Cook Makes Strong Professional Debut in Pecos League
Contact: Matthew Hart
UPDATE (6/15): Cook was a whole new kind of lights-out in his second professional start, delivering another quality outing before Alpine's home game against the Taos Blizzard was suspended due to a stadium lighting failure. The Cowboys led 7-2 in the seventh inning. For more, check out the team's game recap and photo gallery (courtesy of Stephanie Ballard).
It was still 60 feet, six inches from the pitching rubber to home plate. And Cook could still bring it.
Less than three weeks after his collegiate career ended two wins shy of a trip to the NCAA Division III World Series, Cook debuted for the Alpine (Texas) Cowboys of the Independent Pecos League on Thursday and tossed six strong innings against the host White Sands Pupfish. Scattering five hits and two runs, the righty earned a no-decision before the Cowboys broke a 3-3 tie in the top of the ninth en route to a 6-3 win.
The road to Alomogordo was a whirlwind one for Cook, who graduated with Amherst’s Class of 2013 last Sunday. Soon after, Lord Jeff hitting coach Mike Armstrong utilized a connection with Alpine to plant an inquiry on Cook's behalf. As it turned out, the Cowboys needed a pitcher and liked the Amherst star’s resume.
And so on Monday, Cook left Amherst, drove home to Chicago, then hung a hard left south and west. He arrived in New Mexico on Wednesday in time for the start of Alpine’s three-game series with White Sands. On Thursday, he replaced Amherst purple with Cowboy red and became the fourth Lord Jeff in the last three years to enter the professional ranks.
“We work really hard to give players the opportunity to play professionally after they graduate,” said head coach Brian Hamm. “Bob earned this by working really, really hard and pitching so well down the stretch for us.”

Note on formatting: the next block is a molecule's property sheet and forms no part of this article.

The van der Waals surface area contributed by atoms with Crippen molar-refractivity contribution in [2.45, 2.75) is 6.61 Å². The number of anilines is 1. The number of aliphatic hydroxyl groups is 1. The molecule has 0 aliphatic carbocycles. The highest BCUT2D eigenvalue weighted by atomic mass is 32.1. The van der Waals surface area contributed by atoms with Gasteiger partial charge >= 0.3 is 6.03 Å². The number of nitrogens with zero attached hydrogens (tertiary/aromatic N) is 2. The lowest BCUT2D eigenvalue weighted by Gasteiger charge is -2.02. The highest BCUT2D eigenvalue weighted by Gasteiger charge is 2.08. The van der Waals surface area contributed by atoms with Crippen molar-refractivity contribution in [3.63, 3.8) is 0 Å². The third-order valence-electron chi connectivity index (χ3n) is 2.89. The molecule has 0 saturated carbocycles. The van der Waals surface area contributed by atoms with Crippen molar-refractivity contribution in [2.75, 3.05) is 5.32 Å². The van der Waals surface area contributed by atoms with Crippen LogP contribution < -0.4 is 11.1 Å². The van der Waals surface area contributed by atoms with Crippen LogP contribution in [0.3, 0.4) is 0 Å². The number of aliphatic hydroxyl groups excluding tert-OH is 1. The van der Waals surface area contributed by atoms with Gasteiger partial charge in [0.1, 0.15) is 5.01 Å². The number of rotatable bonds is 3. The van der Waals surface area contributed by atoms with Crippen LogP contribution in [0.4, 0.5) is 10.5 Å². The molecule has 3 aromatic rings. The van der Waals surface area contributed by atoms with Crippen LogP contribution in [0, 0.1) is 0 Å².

Cook begins his professional career with Alpine, the defending league champion club based out of a West Texas town of under 7,000 people located 150 miles southwest of Odessa. The former Jeff is currently under a two-week trail period, but if he continues to pitch as he did on Thursday, the Cowboys will want to keep him around longer than that.
A day after Alpine won a 15-9 slugfest typical of the high-altitude league, Cook ensured that Thursday would be a lower-scoring affair. After giving up a leadoff double, the righty settled down, escaping the first inning unharmed before a one-two-three second. The Pupfish touched Cook for a run in third on a sacrifice fly, but he responded with a perfect fourth before leaving the bases loaded in the fifth.
After Cook got two quick outs in the sixth, a single, stolen base, and single allowed White Sands to tie the game, 2-2, but Cook limited the damage, inducing a groundout to end his night at 96 pitches (50 strikes). Both teams scored in the seventh, but Alpine pushed the decisive three runs across in the top of the ninth to improve to 13-10 on the year.
With the Pecos League following National League rules, Cook will also get a chance to turn heads at the plate with Alpine. Swinging a wooden bat for the first time in 2013, he went 1-for-3 Thursday with a fourth-inning single out of the ninth spot in the order.
A new kind of bat won’t be the only adjustment Cook has to make as he enters one of professional baseball’s most unique leagues. Operating out of cities in the high desert and mountain regions of New Mexico, West Texas, and Southern Colorado, the Pecos League specializes in offense, with an average stadium elevation of 4,870 feet above sea level.
Combine the thin air with smaller-than-average ballparks and Cook will have his hands full hoping to produce the kind of pitching numbers that earned him a chance to play pro ball. The Winnetka, Ill. native ranked second in Division III with a 0.95 earned run average (ERA) during the 2013 season while tying for first in walks-plus-hits per inning pitched (WHIP) at 0.77.
In addition to being named NESCAC Pitcher of the Year and first team All-Region, Cook was also an Academic All-America selection. With 147 Pecos League players earning promotion to higher independent and Major League affiliated teams over the last four years, a chance to continue his pro career awaits the former mathematics major if he can solve the puzzle of high-altitude pitching.
After all, it’s still only 60 feet, six inches from the mound to the plate.